On December 1, 2011, the Kentucky Geological Survey at the University of Kentucky celebrated a major achievement in the mapping of Kentucky's geology. KGS has published all 25 maps in the 30 by 60 minute geologic map series (1:100,000 scale), making them available for free to the public on their website and through a new app.

This achievement is unparalleled by any other state, making Kentucky a leader in geologic mapping and map technology.

These detailed maps show surface and subsurface rock types, formations, and structures such as faults. Geologic formations and faults control the occurrence of minerals and fuels, groundwater, and geologic hazards.

"They are an important contribution to society because the information they provide assists in the production of resources, protection of groundwater and the environment, stability of foundations and infrastructure, and avoidance of hazards," says KGS Director and State Geologist Jim Cobb. "Because the maps are available on the Web, they are always accessible to the public at no cost. Hardcopy versions of the maps can be ordered from the Survey's Publication Sales Office."

At a news conference on campus, a super-sized geologic map of Kentucky, 10 feet high by 23 feet wide, was unveiled in the foyer of the Mining and Mineral Resources Building on campus. A symposium on geologic mapping, "Celebrating Geologic Mapping for Science and Society," was held later that day at the Boone Center and featured experts from the University of Kentucky, KGS and other state surveys, the United States Geological Survey, and academic institutions.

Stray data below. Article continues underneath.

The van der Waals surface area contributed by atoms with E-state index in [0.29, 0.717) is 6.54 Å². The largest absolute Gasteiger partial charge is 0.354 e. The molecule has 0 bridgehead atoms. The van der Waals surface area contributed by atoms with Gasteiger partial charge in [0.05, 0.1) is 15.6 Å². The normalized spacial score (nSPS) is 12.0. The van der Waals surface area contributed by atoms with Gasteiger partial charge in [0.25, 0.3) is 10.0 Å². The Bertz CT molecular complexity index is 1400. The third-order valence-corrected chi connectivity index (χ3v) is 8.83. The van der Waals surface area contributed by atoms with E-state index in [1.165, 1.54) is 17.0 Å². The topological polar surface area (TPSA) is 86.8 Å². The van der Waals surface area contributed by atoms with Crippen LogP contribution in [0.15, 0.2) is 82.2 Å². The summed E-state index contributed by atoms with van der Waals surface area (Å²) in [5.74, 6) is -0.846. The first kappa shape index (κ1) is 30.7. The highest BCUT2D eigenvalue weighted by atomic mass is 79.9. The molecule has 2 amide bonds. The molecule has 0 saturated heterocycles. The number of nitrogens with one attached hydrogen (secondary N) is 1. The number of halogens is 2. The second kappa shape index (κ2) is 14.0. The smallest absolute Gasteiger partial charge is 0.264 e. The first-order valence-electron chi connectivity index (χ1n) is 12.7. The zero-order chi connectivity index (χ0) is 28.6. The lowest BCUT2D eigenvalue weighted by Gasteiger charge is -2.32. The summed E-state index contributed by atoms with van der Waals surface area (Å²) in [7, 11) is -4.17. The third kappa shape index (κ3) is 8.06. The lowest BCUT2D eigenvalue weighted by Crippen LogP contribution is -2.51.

KGS also announced a new mapping application available to the public. Smartphone and tablet users can explore the geology of Kentucky in their vicinity by using this new Web-based app for mobile devices. This requires available GPS to pinpoint their location and data access to download the map layers. If users direct their device browsers to the KGS GeoMobile site at kgs.uky.edu/kgsmap/mobile/kgsgeoserver, they can see the geologic formations and a number of other features found at the KGS geologic mapping site.

All of these maps and mapping resources are a product of the Kentucky Geological Survey and the National Cooperative Geologic Mapping Program of the U.S. Geological Survey which provides annual funding for such mapping. Also significant was another geologic mapping partnership between the Kentucky Geological Survey and the USGS from 1960 to 1980 that produced the original geologic maps that laid the framework for this series. The new map series is a testament to the work that can be accomplished through federal-state-university partnerships.

On a GPS-enabled device, browse to the KGS GeoMobile site at kgs.uky.edu/kgsmap/mobile/kgsgeoserver. You can choose to view geologic formations like water wells and springs, sinkholes, coal beds, and oil and gas wells.
A map of Kentucky showing the 30 x 60 minute geologic maps can be found on the KGS website at uky.edu/KGS/mapping/100k.htm.

A full-size version of each map can be found through the KGS publication search page at kgs.uky.edu/kgsweb/PubsSearching/PubsSimpleSearch.asp.

Produced by Alicia P. Gregory (Research Communications), videography/direction by Chad Rumford (Research Communications)

This video appears courtesy of Reveal: University of Kentucky Research Media
research.uky.edu/reveal/index.shtml

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